"Why, Mr. Wall, I have not seen you for an age—and is it true you are going to Septentria?"
"Yes, Mrs. Castle."
"I said I didn't believe it, you can't really mean to throw yourself away like that."
"I consider it a fine opening."
"There's no accounting for tastes, your father went there, so I suppose it runs in the family—but he had companions, there was an object. You will have no one but ploughmen and labourers."
"In the course of time Septentria will be as great a country as this."
"Oh yes, but meanwhile—Mr. Wall, don't go." If anything could keep me, I'd remain."
"But, seriously, why should you go? No doubt Mr. Cartwright has talked you into it, he can persuade anybody to do anything."
"On the contrary, it's a great opportunity, and I am much obliged to Mr. Cartwright for the chance."
"Why, Harold, where have you been all this time?" It was Laura Cartwright who spoke, and, seeing their meeting, a sudden intuition came to Mrs. Castle which seldom failed her when there was an opportunity of mischief. She made the brilliant conjecture that Cartwright had offered Wall this distant post in order to remove an unwelcome suitor. She went as near expressing her thought in words as she dared.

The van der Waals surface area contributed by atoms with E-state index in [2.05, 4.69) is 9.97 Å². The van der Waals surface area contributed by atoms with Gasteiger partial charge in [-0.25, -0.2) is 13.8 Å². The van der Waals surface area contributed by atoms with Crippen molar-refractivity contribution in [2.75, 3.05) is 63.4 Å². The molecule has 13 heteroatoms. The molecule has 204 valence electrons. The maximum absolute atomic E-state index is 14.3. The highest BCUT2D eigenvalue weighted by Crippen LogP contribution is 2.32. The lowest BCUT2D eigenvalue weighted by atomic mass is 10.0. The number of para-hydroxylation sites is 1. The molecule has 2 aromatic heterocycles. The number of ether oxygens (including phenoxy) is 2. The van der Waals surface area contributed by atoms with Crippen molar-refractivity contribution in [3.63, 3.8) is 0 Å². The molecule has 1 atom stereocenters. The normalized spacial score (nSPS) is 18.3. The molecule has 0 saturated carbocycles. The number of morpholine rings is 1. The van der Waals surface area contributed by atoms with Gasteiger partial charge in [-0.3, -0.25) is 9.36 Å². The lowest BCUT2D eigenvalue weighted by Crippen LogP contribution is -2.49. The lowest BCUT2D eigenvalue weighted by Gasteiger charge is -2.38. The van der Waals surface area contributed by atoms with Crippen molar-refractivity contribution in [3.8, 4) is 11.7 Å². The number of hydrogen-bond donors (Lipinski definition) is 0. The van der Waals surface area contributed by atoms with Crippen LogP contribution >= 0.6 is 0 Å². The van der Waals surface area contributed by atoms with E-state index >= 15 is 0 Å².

"Oh, Laura dear," said she, "I was so glad to see Mr. Wall, but what do you think Mr. Cartwright's done. He's simply forcing Mr. Wall to go to Septentria just when we had a chance of seeing him often," and she fluttered off.
To the bewildering vision in a filmy lavender-tinted cloud, incredibly daintily arched hat, and with clear inquiring glance, Harold said apologetically: "It's difficult to explain things to Mrs. Castle."
"So papa wants you to go to Septentria, Harold?" she said, looking at him with an air of dainty inquiry. "No, not at all, but since I couldn't stay here, he put the opportunity in my way."
"I don't see why you couldn't stay here," said the girl.
"It isn't practical," said he.
"That's what you say when you don't want to explain. Now tell me that there are business reasons which a silly girl couldn't understand."
"No, Laura, not at all. There is a mortgage on my property which must be paid."
"Well, Harold, sell your place; it's very valuable; you don't want so much land."
"I have tried to. I cannot get more than enough to pay off the debt."
"Harold, wherever did you go? It depends on where you went and how hard you tried."
"I went to the State bank—it holds the mortgage."
"That's another name for papa."
"And to the Persepolis Trust Company."
"Papa is one of the directors of that; of course if one of these companies tries to beat you down they all join in—Harold, I wouldn't sell."
Harold brushed away her remark. "The property is not worth so much as it was. Your father has put an opportunity in my way by which I can leave everything comfortably settled."
A flush, rosy with the self-luminousness of dawn, it-radiated her face, the soft dimples were almost lost in this new effect of colour. She knew she looked heart-less, but her little triumph of making Harold Wall tell what he did not want to, and the consciousness of her power over him were too delightful.